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BC Politics

Despite Failure to Speed Up FOIs, $10 Fee Is Staying

New minister defends charge, but opposition says it shows government’s secrecy.

Andrew MacLeod 4 Mar 2024The Tyee

Andrew MacLeod is The Tyee's Legislative Bureau Chief in Victoria and the author of All Together Healthy (Douglas & McIntyre, 2018). Find him on X or reach him at .

The B.C. government is monitoring the impact of its $10 application fee for freedom of information requests, but has no immediate plans to remove it, said George Chow, the recently appointed minister of citizens’ services.

“I think we are doing what we can, making sure the system works for people,” Chow said. “As far as the fee is concerned, I think we are proactively releasing more information, such as ministers’ calendars, briefing notes, transition binders, estimates.”

The BC United critic for citizens’ services, Renee Merrifield, said the thousands of FOI requests made to the government show that people aren’t getting the information they want. “Just because you released a calendar doesn’t mean that’s sufficient.”

The application fee should be cancelled, but won’t be, said Merrifield. “I think this government has shown us they are not interested in transparency or accountability.”

Premier David Eby appointed Chow on Feb. 20 as part of a small cabinet shuffle that saw Lisa Beare move to post-secondary education and future skills following Selina Robinson’s departure from cabinet.

In 2021 under Beare, the provincial government introduced the controversial $10 application fee for FOI requests. Beare said at the time the fee would speed up response times, but critics said it would discourage information requests and be a barrier to people gaining access to public records.

At the end of January the province’s information and privacy commissioner, Michael McEvoy, released a special report that found response times had indeed lengthened despite the number of requests dropping, particularly from political parties and the media.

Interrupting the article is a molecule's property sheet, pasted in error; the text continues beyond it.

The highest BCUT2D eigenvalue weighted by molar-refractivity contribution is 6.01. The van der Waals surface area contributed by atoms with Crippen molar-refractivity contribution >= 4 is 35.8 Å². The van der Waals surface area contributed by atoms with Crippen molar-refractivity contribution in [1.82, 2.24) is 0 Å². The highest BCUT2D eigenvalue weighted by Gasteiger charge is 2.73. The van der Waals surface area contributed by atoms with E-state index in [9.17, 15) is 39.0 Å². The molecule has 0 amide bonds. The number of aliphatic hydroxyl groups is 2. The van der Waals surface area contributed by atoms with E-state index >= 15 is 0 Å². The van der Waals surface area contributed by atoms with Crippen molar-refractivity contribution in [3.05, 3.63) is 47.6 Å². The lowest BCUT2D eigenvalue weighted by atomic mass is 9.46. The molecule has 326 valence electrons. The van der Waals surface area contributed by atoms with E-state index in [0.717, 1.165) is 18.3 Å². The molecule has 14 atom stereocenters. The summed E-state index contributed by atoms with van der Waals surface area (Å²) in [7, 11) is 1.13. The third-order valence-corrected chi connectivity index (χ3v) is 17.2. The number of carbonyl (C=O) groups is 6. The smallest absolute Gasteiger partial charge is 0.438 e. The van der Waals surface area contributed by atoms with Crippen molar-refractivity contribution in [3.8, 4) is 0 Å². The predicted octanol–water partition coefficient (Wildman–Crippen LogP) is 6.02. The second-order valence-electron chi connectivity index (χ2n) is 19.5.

The average number of business days public bodies take to answer requests has stretched to 85 days, the longest in the 13 years his office has been tracking performance and nearly four times as long as responses took in 2010. Over the most recent three fiscal years only about half of requests received answers within the 30-day legal limit.

Chow said a large portion of the media requests before the fee was introduced came from one journalist and that the number of requests coming from the public has remained consistent since the government introduced the fee. There is no application fee for people requesting their own personal information.

As for speed, he said, the government has taken steps to improve the process. “We have increased the resources through the ministry. I think it’s about $7 or $8 million, in order to speed up the process.”

The ministry has said it has $7.7 million in new funding to improve FOI processes and systems in an effort to reduce the number of responses that exceed the legal time limit.

The government’s goal remains to make sure the public gets the information it needs and it will continue to monitor the effect the fee is having on the number of requests and response times, Chow said. “In a democracy we need to have transparency and we need also to have openness.”

BC United critic Merrifield said it is noteworthy that the public bodies with the longest delays include the Ministry of Health, the Ministry of Children and Family Development and the premier’s office, all of which deserve scrutiny.

The government lacks a culture where it feels it needs to provide the information people want, said Merrifield, adding the application fee is one more barrier to transparency.

“It’s just another failed experiment by this government that also conveniently chips away at democracy,” she said. “We have a premier who doesn’t really care about being held accountable.”  [Tyee]

Read more: BC Politics

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